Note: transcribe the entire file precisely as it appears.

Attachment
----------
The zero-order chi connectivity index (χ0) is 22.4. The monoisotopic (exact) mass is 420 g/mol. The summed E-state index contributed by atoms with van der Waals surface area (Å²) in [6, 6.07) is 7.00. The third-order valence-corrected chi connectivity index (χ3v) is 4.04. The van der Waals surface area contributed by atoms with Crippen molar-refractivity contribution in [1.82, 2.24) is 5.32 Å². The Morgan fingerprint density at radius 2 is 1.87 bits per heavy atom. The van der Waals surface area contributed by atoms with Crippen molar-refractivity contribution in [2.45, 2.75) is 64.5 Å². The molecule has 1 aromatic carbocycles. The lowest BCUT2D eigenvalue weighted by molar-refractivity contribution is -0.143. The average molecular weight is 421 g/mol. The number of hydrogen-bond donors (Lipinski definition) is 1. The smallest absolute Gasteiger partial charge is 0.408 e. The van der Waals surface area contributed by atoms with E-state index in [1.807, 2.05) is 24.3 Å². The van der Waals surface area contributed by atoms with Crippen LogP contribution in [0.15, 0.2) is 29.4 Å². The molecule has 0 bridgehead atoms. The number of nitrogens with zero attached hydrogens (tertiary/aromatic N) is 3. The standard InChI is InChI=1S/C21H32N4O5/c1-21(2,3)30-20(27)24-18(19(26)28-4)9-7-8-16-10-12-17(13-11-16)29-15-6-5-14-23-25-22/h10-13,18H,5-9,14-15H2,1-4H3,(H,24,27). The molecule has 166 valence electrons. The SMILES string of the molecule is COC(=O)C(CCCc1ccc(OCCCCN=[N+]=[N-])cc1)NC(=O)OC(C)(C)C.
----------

The zero-order chi connectivity index (χ0) is 22.4. The monoisotopic (exact) mass is 420 g/mol. The summed E-state index contributed by atoms with van der Waals surface area (Å²) in [6, 6.07) is 7.00. The third-order valence-corrected chi connectivity index (χ3v) is 4.04. The van der Waals surface area contributed by atoms with Crippen molar-refractivity contribution in [1.82, 2.24) is 5.32 Å². The Morgan fingerprint density at radius 2 is 1.87 bits per heavy atom. The van der Waals surface area contributed by atoms with Crippen molar-refractivity contribution in [2.45, 2.75) is 64.5 Å². The molecule has 1 aromatic carbocycles. The lowest BCUT2D eigenvalue weighted by molar-refractivity contribution is -0.143. The average molecular weight is 421 g/mol. The number of hydrogen-bond donors (Lipinski definition) is 1. The smallest absolute Gasteiger partial charge is 0.408 e. The van der Waals surface area contributed by atoms with E-state index in [1.807, 2.05) is 24.3 Å². The van der Waals surface area contributed by atoms with Crippen LogP contribution in [0.15, 0.2) is 29.4 Å². The molecule has 0 bridgehead atoms. The number of nitrogens with zero attached hydrogens (tertiary/aromatic N) is 3. The standard InChI is InChI=1S/C21H32N4O5/c1-21(2,3)30-20(27)24-18(19(26)28-4)9-7-8-16-10-12-17(13-11-16)29-15-6-5-14-23-25-22/h10-13,18H,5-9,14-15H2,1-4H3,(H,24,27). The molecule has 166 valence electrons. The SMILES string of the molecule is COC(=O)C(CCCc1ccc(OCCCCN=[N+]=[N-])cc1)NC(=O)OC(C)(C)C.